Copyright The Boston Globe
If recent headlines are any indication, China’s rap sheet of capitalist crimes is growing as fast as its economy. Having exported poison pet food and toothpaste laced with antifreeze earlier this year, the world’s emerging economic powerhouse has diversified into other, equally dubious product lines: scallops coated with putrefying bacteria, counterfeit diabetes tests, pirated Harry Potter books, and baby bibs coated with lead, to name but a few.
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Politicians are belatedly putting China on notice. Representative Frank Wolf of Virginia delivered one of the more stinging counterattacks last month, warning that the United States “must be vigilant about protecting the values we hold dear” in the face of China’s depredations.
His anger reflects the mounting disgust with how recklessly China plies its trade, apparently without regard for the things that make commerce not only dependable but possible: respect for intellectual property, food and drug purity, and basic product safety. With each tawdry revelation, China’s brand of capitalism looks increasingly menacing and foreign to our own sensibilities.
That’s a tempting way to see things, but wrong. What’s happening halfway around the world may be disturbing, even disgraceful, but it’s hardly foreign. A century and a half ago, another fast-growing nation had a reputation for sacrificing standards to its pursuit of profit, and it was the United States.
As with China and Harry Potter, America was a hotbed of literary piracy; like China’s poisonous pet-food makers, American factories turned out adulterated foods and willfully mislabeled products. Indeed, to see China today is to glimpse, in a distant mirror, the 19th-century American economy in all its corner-cutting, fraudulent glory.
A tragic lesson (By Stephen Mihm )
China may be a very different country, but in many ways it is a younger version of us. The sooner we understand this, the sooner we can realize that China’s fast and loose brand of commerce is not an expression of national character, much less a conspiracy to poison us and our pets, but a phase in the country’s development. Call it adolescent capitalism, if you will: bursting with energy, exuberant, dynamic. Like any teenager, China’s behavior is also maddening, irresponsible, and dangerous. But it is a phase, and understanding it that way gives us some much-needed perspective, as well as some tools for handling the problem. Indeed, if we want to understand how to deal with China, we could do worse than look to our own history as a guide.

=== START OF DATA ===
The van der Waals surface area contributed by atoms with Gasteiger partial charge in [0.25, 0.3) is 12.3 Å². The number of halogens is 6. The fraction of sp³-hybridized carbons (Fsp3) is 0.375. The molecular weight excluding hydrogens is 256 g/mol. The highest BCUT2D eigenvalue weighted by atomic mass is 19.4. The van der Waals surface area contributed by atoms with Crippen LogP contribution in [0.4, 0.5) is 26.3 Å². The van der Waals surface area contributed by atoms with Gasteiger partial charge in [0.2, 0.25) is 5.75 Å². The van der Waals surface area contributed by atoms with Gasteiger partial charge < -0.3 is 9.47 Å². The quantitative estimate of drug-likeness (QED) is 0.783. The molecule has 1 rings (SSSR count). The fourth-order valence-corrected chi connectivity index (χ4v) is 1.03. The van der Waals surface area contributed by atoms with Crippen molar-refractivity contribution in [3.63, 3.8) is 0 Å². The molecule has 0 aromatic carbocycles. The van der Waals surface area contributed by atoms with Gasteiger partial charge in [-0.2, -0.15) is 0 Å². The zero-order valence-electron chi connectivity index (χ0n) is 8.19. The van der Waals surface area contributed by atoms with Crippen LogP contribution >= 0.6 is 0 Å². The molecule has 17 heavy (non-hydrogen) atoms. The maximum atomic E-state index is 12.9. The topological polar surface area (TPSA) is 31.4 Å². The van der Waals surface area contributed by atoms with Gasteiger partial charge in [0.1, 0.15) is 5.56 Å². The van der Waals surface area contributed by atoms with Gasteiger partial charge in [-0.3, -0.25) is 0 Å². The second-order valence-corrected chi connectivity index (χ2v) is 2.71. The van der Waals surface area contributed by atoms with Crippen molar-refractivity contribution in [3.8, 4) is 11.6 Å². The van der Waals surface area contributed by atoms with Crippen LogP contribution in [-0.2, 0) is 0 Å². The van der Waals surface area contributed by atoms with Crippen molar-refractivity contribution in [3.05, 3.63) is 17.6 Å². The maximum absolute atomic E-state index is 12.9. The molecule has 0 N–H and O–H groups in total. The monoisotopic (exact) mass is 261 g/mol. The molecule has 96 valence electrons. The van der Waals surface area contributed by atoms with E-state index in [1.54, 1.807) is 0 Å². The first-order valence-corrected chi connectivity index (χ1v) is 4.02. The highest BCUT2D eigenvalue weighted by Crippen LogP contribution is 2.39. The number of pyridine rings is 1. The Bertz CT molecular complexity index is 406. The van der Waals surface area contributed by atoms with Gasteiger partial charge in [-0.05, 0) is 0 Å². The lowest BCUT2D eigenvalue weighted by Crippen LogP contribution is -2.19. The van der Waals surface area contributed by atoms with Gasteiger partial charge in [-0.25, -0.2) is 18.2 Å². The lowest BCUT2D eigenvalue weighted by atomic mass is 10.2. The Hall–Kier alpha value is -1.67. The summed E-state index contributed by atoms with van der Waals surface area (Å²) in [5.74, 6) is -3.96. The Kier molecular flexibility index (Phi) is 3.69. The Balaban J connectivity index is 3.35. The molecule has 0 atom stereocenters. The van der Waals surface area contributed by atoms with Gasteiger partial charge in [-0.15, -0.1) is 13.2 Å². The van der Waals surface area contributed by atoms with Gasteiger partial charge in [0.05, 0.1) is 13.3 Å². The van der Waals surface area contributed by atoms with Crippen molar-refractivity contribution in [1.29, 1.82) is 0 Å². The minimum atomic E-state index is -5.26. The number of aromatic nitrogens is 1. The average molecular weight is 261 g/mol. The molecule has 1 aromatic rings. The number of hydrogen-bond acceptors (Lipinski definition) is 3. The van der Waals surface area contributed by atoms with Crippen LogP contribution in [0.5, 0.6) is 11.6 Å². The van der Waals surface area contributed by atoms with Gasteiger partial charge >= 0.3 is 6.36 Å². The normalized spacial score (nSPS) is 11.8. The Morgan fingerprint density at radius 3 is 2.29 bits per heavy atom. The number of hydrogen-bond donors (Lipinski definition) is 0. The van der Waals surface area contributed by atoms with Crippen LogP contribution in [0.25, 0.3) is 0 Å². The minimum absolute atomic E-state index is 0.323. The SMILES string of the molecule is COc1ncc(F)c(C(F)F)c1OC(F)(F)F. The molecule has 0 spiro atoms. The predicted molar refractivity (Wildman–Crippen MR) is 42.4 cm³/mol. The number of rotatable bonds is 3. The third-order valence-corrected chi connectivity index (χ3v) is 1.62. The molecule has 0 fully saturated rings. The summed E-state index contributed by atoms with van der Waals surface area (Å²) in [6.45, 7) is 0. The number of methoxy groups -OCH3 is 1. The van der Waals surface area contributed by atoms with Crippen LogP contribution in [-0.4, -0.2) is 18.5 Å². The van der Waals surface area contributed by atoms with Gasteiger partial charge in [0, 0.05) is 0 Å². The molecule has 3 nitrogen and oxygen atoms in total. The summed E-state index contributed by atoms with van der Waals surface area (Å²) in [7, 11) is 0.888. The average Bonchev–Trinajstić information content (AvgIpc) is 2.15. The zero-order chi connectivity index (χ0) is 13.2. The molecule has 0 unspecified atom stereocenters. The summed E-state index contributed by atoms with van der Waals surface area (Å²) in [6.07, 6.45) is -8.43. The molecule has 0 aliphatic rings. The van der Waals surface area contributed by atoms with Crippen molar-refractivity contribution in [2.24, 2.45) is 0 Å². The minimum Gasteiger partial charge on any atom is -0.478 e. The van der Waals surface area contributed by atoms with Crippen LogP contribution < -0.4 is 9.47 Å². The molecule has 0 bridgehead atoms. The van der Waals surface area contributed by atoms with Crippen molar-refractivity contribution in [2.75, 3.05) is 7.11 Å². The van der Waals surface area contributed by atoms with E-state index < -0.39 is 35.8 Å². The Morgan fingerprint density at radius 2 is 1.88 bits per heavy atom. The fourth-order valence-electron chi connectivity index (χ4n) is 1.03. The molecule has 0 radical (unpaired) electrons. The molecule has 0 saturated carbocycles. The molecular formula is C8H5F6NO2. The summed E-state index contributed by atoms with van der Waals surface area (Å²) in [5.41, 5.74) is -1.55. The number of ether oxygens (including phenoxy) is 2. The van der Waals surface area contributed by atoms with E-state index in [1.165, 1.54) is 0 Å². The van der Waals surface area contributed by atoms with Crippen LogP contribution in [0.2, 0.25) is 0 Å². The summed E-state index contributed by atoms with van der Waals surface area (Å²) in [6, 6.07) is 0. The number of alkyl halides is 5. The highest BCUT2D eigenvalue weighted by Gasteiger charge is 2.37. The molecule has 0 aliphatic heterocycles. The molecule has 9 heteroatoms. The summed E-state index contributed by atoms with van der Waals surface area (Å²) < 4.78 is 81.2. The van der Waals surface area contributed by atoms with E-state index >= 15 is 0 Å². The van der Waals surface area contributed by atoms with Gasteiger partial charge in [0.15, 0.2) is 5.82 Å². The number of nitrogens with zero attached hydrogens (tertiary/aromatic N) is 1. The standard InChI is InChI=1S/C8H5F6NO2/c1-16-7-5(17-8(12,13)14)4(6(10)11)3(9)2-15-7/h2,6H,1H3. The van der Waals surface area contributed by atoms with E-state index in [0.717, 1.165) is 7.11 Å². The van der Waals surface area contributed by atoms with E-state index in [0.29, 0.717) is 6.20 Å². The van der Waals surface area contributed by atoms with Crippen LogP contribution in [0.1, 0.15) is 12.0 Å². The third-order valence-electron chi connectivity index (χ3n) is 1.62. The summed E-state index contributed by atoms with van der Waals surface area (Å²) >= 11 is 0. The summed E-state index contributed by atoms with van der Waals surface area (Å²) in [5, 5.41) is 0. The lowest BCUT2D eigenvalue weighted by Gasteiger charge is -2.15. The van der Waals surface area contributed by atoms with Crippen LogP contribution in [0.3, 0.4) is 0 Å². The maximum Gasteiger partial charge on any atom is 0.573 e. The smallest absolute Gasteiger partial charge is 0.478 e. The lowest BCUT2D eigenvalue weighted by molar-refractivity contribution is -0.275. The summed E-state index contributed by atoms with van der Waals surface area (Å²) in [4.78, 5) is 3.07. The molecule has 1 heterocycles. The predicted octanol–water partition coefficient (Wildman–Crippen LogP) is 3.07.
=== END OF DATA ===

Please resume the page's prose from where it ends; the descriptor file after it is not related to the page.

A bit of empathy might even be in order. One hundred and fifty years ago, even America’s closest trade partners were despairing about our cheating ways. Charles Dickens, who visited in 1842, was, like many Britons, stunned by the economic ambition of our nation’s inhabitants, and appalled by what they would do for the sake of profit. When he first stepped off the boat in Boston, he found the city’s bookstores rife with pirated copies of his novels, along with those of his countrymen. Dickens would later deliver lectures decrying the practice, and wrote home in outrage: “my blood so boiled as I thought of the monstrous injustice.”
In the United States of the early 19th century, capitalism as we know it today was still very much in its infancy. Most people still lived on small farms, and despite the persistent myth that America was the land of laissez-faire, there were plenty of laws on the books aimed at keeping tight reins on the market economy. But as commerce became more complex, and stretched over greater distances, this patchwork system of local and state-level regulations was gradually overwhelmed by a new generation of wheeler-dealer entrepreneurs.
Taking a page from the British, who had pioneered many ingenious methods of adulteration a generation or two earlier, American manufacturers, distributors, and vendors of food began tampering with their products en masse — bulking out supplies with cheap filler, using dangerous additives to mask spoilage or to give foodstuffs a more appealing color.
A committee of would-be reformers who met in Boston in 1859 launched one of the first studies of American food purity, and their findings make for less-than-appetizing reading: candy was found to contain arsenic and dyed with copper chloride; conniving brewers mixed extracts of “nux vomica,” a tree that yields strychnine, to simulate the bitter taste of hops. Pickles contained copper sulphate, and custard powders yielded traces of lead. Sugar was blended with plaster of Paris, as was flour. Milk had been watered down, then bulked up with chalk and sheep’s brains. Hundred-pound bags of coffee labeled “Fine Old Java” turned out to consist of three-fifths dried peas, one-fifth chicory, and only one-fifth coffee.
Though there was the occasional clumsy attempt at domestic reform by midcentury — most famously in response to the practice of selling “swill milk” taken from diseased cows force-fed a diet of toxic refuse produced by liquor distilleries — little changed. And just as the worst sufferers of adulterated food in China today are the Chinese, so it was the Americans who suffered in the early 19th-century United States. But when America started exporting food more broadly after the Civil War, the practice started to catch up to us.
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Stephen Mihm – The Boston Globe
Copyright The Boston Globe